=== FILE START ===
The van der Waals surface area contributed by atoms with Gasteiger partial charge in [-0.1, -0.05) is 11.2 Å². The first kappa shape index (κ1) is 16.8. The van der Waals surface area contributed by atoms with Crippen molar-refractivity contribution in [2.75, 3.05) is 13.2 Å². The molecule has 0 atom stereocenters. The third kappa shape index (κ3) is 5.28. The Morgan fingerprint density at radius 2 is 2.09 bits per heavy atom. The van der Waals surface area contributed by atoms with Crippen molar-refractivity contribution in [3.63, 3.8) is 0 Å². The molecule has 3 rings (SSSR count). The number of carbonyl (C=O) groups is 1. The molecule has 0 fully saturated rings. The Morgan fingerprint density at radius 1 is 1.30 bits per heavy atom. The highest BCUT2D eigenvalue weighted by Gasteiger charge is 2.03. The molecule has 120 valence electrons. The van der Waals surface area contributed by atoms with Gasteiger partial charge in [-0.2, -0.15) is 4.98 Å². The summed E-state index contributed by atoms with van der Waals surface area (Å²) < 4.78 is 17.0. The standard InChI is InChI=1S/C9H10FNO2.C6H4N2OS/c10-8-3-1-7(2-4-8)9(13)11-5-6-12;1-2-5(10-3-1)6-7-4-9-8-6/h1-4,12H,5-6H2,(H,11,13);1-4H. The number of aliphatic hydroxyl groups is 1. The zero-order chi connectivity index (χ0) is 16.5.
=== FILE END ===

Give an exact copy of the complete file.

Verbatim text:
The van der Waals surface area contributed by atoms with Gasteiger partial charge in [-0.1, -0.05) is 11.2 Å². The first kappa shape index (κ1) is 16.8. The van der Waals surface area contributed by atoms with Crippen molar-refractivity contribution in [2.75, 3.05) is 13.2 Å². The molecule has 0 atom stereocenters. The third kappa shape index (κ3) is 5.28. The Morgan fingerprint density at radius 2 is 2.09 bits per heavy atom. The van der Waals surface area contributed by atoms with Crippen molar-refractivity contribution in [3.63, 3.8) is 0 Å². The molecule has 3 rings (SSSR count). The number of carbonyl (C=O) groups is 1. The molecule has 0 fully saturated rings. The Morgan fingerprint density at radius 1 is 1.30 bits per heavy atom. The highest BCUT2D eigenvalue weighted by Gasteiger charge is 2.03. The molecule has 120 valence electrons. The van der Waals surface area contributed by atoms with Gasteiger partial charge in [-0.2, -0.15) is 4.98 Å². The summed E-state index contributed by atoms with van der Waals surface area (Å²) < 4.78 is 17.0. The standard InChI is InChI=1S/C9H10FNO2.C6H4N2OS/c10-8-3-1-7(2-4-8)9(13)11-5-6-12;1-2-5(10-3-1)6-7-4-9-8-6/h1-4,12H,5-6H2,(H,11,13);1-4H. The number of aliphatic hydroxyl groups is 1. The zero-order chi connectivity index (χ0) is 16.5.